Movie Review: Red Tails

It has been too long since a good war flick has been released. Red Tails is one of the first all-black action pictures based on the true events of the Tuskegee Airmen. For those who have been living under ­a rock, the Tuskegee Airmen were the first all-African-American aerial combat unit during WWII. Red Tails was directed by Anthony Hemmingway who made his big screen debut, but he has direc­ted the HBO series, The Wire. The movie was produced by the same man that wrote the story of the Indiana Jones movies, and the creator of the epic sci-fi empire, Star Wars. George Lucas started working on this project 23 years ago and decided to self-finance the $53 million dollar movie himself. In an interview with Jon Stewart on “The Daily Show,” Lucas explained that he could not find a major studio to fund this movie, due to its lack of marketability.  Lucas also told Stewart that Red Tails “is as close as you’ll ever get to Episode VII.”

This action-adventure film stars Cuba Gooding Jr. (Jerry Maguire), Terrance Howard (Iron Man), David Owelowo (The Help), and Nate Parker (The Great Debaters). The film takes place in Italy during 1944. The African American squadron was the 332d  Air Force fighter group, stationed at the Ramitelli Airfield. The movie tells the story of a squad lead by Marty “Easy” Julian (Nate Parker) and his overly confident wing mate Joe “Lightning” Little (David Owelowo). Terrence Howard’s character, Col. A.J. Bullard, plays the political role in trying to get the Pentagon to fund his men, and give them a chance to fly more important missions such as a bomber escort mission, instead of small, noncombat missions. Col. Bullard endured racial discrimination from his superiors in Washington, and wanted to show them that his men were able to achieve their mission even though they are African American. Cuba Gooding Jr. plays a warm, pipe-smoking major, who wants nothing short of success from his battalion.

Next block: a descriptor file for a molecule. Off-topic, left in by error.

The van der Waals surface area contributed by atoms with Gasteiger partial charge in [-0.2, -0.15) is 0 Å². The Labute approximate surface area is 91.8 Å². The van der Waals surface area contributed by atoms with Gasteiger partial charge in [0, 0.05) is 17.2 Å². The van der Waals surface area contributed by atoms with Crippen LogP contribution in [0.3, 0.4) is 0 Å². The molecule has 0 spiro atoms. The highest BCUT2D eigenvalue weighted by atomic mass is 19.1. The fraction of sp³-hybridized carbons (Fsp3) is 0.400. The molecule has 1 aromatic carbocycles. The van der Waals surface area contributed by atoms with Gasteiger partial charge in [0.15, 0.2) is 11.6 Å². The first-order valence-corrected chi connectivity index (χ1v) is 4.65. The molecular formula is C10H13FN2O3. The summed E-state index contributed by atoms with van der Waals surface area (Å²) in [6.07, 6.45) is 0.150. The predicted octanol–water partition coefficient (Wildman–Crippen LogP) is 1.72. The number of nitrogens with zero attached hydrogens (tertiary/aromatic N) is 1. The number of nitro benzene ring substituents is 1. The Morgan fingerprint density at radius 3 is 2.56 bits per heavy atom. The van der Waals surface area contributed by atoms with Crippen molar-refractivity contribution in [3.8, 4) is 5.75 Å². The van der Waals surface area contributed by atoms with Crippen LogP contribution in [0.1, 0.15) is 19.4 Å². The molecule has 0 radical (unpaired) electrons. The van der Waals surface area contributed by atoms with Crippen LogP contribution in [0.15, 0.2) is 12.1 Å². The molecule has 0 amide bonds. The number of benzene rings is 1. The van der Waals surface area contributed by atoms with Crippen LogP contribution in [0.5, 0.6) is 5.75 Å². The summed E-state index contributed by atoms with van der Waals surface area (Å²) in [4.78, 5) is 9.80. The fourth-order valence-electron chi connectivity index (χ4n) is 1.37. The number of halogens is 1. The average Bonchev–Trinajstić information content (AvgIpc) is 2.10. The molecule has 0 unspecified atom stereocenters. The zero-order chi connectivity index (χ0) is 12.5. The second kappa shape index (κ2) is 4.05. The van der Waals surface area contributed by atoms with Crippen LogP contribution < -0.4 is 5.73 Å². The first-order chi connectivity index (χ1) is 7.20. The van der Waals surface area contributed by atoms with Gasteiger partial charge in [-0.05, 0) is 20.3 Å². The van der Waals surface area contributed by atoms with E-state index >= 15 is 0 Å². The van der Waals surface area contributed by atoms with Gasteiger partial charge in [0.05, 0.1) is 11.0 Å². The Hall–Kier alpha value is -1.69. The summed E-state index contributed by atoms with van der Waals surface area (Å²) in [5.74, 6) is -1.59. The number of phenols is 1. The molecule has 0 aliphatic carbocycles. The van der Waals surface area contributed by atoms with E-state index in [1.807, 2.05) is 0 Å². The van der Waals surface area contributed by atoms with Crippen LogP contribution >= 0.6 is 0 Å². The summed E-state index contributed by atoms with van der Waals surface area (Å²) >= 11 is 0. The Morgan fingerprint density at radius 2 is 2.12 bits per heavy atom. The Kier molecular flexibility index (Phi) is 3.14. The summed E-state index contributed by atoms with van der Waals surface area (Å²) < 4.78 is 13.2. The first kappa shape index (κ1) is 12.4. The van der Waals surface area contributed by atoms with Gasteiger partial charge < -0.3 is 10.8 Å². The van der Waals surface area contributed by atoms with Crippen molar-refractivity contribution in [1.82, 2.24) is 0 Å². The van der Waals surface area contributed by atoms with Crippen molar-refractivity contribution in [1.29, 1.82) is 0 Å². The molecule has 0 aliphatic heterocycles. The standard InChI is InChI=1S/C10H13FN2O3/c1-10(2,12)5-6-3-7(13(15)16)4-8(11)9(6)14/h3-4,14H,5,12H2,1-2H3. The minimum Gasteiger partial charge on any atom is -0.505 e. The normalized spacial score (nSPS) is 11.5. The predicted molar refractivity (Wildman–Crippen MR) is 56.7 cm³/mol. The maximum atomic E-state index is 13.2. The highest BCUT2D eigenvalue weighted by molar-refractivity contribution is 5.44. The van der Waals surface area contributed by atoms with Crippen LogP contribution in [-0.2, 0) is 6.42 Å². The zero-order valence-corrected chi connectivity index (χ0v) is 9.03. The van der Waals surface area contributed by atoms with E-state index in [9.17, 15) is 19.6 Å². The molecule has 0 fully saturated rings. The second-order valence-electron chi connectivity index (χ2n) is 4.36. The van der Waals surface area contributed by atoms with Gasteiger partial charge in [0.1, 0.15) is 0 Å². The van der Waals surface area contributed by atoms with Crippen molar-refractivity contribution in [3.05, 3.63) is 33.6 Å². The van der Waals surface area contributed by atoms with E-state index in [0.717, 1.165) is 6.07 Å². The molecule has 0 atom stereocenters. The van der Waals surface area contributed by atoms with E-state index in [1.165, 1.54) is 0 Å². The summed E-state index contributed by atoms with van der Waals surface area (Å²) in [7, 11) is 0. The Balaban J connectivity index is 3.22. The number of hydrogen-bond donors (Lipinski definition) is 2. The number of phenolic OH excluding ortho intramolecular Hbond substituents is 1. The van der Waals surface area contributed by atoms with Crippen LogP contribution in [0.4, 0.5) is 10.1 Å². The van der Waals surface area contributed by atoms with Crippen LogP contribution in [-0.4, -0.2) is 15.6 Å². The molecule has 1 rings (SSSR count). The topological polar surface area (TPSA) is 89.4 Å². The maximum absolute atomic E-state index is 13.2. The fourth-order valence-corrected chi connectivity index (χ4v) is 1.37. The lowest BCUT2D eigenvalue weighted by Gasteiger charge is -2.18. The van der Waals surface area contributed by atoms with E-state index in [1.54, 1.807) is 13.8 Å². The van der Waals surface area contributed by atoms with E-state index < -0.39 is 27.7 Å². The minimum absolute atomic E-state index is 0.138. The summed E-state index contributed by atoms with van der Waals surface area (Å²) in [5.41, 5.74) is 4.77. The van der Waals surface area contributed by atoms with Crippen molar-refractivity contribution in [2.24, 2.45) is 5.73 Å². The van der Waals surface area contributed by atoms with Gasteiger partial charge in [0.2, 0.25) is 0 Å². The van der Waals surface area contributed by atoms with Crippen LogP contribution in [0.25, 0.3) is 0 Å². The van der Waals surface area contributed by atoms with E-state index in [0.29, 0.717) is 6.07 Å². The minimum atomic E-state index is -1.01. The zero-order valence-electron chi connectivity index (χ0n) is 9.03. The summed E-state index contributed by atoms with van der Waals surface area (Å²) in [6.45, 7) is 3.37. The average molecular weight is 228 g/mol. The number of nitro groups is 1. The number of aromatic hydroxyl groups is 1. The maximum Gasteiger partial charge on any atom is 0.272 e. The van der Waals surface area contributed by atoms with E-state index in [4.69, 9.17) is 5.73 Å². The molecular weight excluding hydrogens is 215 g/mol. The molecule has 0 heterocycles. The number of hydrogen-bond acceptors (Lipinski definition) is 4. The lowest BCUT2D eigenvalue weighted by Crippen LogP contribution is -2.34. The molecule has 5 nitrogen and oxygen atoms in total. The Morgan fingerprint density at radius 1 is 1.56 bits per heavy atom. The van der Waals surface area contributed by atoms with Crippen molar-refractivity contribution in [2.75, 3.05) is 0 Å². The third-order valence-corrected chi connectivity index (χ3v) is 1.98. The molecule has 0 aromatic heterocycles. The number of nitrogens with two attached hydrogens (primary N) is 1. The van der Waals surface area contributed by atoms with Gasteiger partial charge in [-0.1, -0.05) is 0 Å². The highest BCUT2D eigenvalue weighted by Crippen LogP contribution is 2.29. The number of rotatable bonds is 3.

The action in this movie was a little cartoonish and the dialogue was corny. However, the dog fights were exhilarating, and I couldn’t help but see Lucas’ influence from his X-wing Star fighters taking down the Death Star in Star Wars Episode IV: A New Hope. Red Tails has great intentions and addresses the racial prejudice these men unfortunately had to deal with. This movie is obviously intended to appeal to youngsters, and I think it is great that Lucas wanted to show kids how heroic and truly patriotic these young men were. I was pretty disappointed in this film’s lack of the war-time realistic feel that made films like Saving Private Ryan so great. When the planes were not in the sky the movie was a little difficult to get into, but I think this is a great film to see for those who are not very familiar with the Tuskegee Airmen. Just this week, George Lucas told NY Times that he is done making blockbuster films, and will focus on smaller, more personal productions; so Red Tails could be your last chance to see Lucas’ work in your local theatre.

by Dan Pritchett

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